Snow Farmer is out. Here’s what they’re saying about it:
“In his brilliant collection, Snow Farmer, Benjamin Gantcher discusses this relationship to place with the kind of fresh imagery and fun wordplay that bring a setting to life…” Read the rest of Benjamin Schmitt’s review at At the Inkwell.
“Wild and generous, Ben Gantcher is a poet’s poet: the verse line is his trampoline and galactic probe. There’s the incandescent playfulness of a Flann O’Brien, but also the philosophical reflex of a Zbigniew Herbert…[U]nder the shape-shifting surge of forms, his book might be a book-length poem, building with a sure sense of structure. Snow Farmer is brilliant.”—D. Nurkse
“Like an Apollinaire from Brooklyn, Gantcher writes poems that are bombastic in their full-ahead slippery-ness and their love of the elaborate and the mundane. I gladly followed him through landscapes imaginary and municipal. His language will both welcome and astonish you. It is fluid and dreamy. It is perfectly of its time and place.”—Matthew Rohrer
“In Gantcher’s poems, words appear scrubbed of age and habit and exhaustion, as if they had only just been invented. Twisted together in unexpected ways, funny but not just funny, both caustic and beautiful, they wake you up and remind you how pleasurable it is to pay attention.”—Larissa MacFarquhar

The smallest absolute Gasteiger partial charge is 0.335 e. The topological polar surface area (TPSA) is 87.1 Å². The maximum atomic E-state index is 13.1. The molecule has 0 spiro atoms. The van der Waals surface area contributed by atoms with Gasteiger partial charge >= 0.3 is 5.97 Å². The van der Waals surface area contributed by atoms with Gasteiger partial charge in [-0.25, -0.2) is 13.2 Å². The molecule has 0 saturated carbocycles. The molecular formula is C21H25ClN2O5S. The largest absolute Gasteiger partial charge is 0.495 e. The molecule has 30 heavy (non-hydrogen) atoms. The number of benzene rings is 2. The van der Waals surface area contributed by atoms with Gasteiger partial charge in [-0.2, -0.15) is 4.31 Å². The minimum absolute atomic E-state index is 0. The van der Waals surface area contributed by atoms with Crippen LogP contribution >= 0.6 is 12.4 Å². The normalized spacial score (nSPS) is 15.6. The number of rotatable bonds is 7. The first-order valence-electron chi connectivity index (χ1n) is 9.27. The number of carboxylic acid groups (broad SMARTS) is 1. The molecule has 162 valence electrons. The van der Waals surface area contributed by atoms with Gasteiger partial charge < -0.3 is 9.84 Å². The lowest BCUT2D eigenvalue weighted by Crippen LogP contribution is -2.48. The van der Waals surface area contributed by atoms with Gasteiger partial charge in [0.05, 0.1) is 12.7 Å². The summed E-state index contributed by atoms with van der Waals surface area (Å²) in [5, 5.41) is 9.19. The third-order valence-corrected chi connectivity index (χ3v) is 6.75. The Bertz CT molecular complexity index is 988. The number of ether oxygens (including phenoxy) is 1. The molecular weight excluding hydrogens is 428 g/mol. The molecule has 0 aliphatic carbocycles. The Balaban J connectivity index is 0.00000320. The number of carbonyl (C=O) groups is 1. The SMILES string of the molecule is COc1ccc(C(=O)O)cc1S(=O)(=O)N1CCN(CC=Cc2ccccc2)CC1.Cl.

“‘I paused at the crest of the rise…/ in time to see… / the trails in the tall grasses spelling thirst,’ Gantcher writes in Snow Farmer and these are thirsty poems: thirsty for the world, hungry for knowledge, for experience, for love; poems full of the wild beating of an ‘insatiable heart [which] would break and spill and eat its chewed-up meat again.’ Thoughtful, questioning, proclamatory, clever, ruthless, tender and meditative—this is a highly-assured debut whose poems come together to form, as Gantcher says elsewhere of others, ‘an essential constellation.’”—Kate Angus
The rain has let up, but a mist is reaching through the lighted spaces between the trees, which are weeping, fine, but they don’t mean anything by it, if they’re crying for anyone, it’s themselves, but not really, they know you’re watching. Apartments with eyes open and full of their own light, i.e., vulnerable and ripe, are tugging at him. They unroll along the street like the slotted scroll of a player piano, arranged in a rhythm he can almost read. He gives a little snort in thanks for this empty nighttime and slips inside the elevator.
Click here to see two visual translations of Doctor Caliban poems by my friend Charles Luce.
Beard of Bees Press published my chapbook in 2013 . You can print or download it and, like all Beard of Bees publications, it’s “freely redistributable.”